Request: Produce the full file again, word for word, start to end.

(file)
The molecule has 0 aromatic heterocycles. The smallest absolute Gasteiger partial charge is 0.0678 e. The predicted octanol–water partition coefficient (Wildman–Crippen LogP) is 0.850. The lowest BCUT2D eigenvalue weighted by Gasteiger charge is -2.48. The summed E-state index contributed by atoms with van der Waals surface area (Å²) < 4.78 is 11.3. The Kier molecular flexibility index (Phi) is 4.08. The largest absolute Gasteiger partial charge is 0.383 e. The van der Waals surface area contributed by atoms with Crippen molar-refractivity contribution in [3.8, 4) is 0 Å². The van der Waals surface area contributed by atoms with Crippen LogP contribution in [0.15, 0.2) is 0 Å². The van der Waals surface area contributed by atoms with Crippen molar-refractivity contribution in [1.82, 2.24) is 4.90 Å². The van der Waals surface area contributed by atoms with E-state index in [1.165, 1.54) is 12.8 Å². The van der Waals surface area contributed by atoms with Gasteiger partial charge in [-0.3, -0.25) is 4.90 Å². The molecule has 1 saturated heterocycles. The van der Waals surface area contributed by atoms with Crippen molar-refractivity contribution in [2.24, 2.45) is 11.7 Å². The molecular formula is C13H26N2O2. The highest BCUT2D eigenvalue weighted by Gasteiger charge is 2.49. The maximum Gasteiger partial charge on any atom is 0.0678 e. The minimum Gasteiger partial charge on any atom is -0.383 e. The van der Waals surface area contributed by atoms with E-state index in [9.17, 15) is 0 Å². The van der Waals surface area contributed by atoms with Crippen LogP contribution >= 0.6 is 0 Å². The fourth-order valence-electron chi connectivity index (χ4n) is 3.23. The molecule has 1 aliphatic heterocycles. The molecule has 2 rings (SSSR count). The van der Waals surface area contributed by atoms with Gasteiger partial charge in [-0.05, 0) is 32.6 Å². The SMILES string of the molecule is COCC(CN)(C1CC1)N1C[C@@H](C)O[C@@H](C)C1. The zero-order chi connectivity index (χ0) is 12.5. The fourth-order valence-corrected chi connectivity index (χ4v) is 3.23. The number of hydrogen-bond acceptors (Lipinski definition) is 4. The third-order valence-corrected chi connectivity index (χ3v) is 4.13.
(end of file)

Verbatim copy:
The molecule has 0 aromatic heterocycles. The smallest absolute Gasteiger partial charge is 0.0678 e. The predicted octanol–water partition coefficient (Wildman–Crippen LogP) is 0.850. The lowest BCUT2D eigenvalue weighted by Gasteiger charge is -2.48. The summed E-state index contributed by atoms with van der Waals surface area (Å²) < 4.78 is 11.3. The Kier molecular flexibility index (Phi) is 4.08. The largest absolute Gasteiger partial charge is 0.383 e. The van der Waals surface area contributed by atoms with Crippen molar-refractivity contribution in [3.8, 4) is 0 Å². The van der Waals surface area contributed by atoms with Crippen LogP contribution in [0.15, 0.2) is 0 Å². The van der Waals surface area contributed by atoms with Crippen molar-refractivity contribution in [1.82, 2.24) is 4.90 Å². The van der Waals surface area contributed by atoms with E-state index in [1.165, 1.54) is 12.8 Å². The van der Waals surface area contributed by atoms with Gasteiger partial charge in [-0.3, -0.25) is 4.90 Å². The molecule has 1 saturated heterocycles. The van der Waals surface area contributed by atoms with Crippen molar-refractivity contribution in [2.24, 2.45) is 11.7 Å². The molecular formula is C13H26N2O2. The highest BCUT2D eigenvalue weighted by Gasteiger charge is 2.49. The maximum Gasteiger partial charge on any atom is 0.0678 e. The minimum Gasteiger partial charge on any atom is -0.383 e. The van der Waals surface area contributed by atoms with E-state index in [9.17, 15) is 0 Å². The van der Waals surface area contributed by atoms with Crippen LogP contribution >= 0.6 is 0 Å². The fourth-order valence-electron chi connectivity index (χ4n) is 3.23. The molecule has 1 aliphatic heterocycles. The molecule has 2 rings (SSSR count). The van der Waals surface area contributed by atoms with Gasteiger partial charge in [-0.05, 0) is 32.6 Å². The SMILES string of the molecule is COCC(CN)(C1CC1)N1C[C@@H](C)O[C@@H](C)C1. The zero-order chi connectivity index (χ0) is 12.5. The fourth-order valence-corrected chi connectivity index (χ4v) is 3.23. The number of hydrogen-bond acceptors (Lipinski definition) is 4. The third-order valence-corrected chi connectivity index (χ3v) is 4.13.